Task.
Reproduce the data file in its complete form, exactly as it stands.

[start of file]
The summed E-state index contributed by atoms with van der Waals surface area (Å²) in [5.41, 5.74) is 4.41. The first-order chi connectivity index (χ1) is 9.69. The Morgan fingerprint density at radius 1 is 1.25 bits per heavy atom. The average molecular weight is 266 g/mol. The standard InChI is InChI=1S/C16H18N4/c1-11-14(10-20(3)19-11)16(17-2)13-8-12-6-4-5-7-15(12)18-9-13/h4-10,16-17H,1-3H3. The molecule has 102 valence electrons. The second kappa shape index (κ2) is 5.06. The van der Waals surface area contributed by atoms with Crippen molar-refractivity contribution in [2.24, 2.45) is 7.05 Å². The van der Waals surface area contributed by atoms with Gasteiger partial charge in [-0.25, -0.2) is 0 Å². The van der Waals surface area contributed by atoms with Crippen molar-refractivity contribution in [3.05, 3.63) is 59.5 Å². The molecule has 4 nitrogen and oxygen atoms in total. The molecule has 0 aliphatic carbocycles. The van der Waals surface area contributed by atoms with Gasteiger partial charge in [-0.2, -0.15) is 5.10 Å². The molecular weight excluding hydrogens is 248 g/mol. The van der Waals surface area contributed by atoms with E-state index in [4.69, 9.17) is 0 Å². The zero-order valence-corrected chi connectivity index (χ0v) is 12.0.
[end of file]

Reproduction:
The summed E-state index contributed by atoms with van der Waals surface area (Å²) in [5.41, 5.74) is 4.41. The first-order chi connectivity index (χ1) is 9.69. The Morgan fingerprint density at radius 1 is 1.25 bits per heavy atom. The average molecular weight is 266 g/mol. The standard InChI is InChI=1S/C16H18N4/c1-11-14(10-20(3)19-11)16(17-2)13-8-12-6-4-5-7-15(12)18-9-13/h4-10,16-17H,1-3H3. The molecule has 102 valence electrons. The second kappa shape index (κ2) is 5.06. The van der Waals surface area contributed by atoms with Crippen molar-refractivity contribution in [2.24, 2.45) is 7.05 Å². The van der Waals surface area contributed by atoms with Gasteiger partial charge in [-0.25, -0.2) is 0 Å². The van der Waals surface area contributed by atoms with Crippen molar-refractivity contribution in [3.05, 3.63) is 59.5 Å². The molecule has 4 nitrogen and oxygen atoms in total. The molecule has 0 aliphatic carbocycles. The van der Waals surface area contributed by atoms with Gasteiger partial charge in [-0.2, -0.15) is 5.10 Å². The molecular weight excluding hydrogens is 248 g/mol. The van der Waals surface area contributed by atoms with E-state index in [4.69, 9.17) is 0 Å². The zero-order valence-corrected chi connectivity index (χ0v) is 12.0.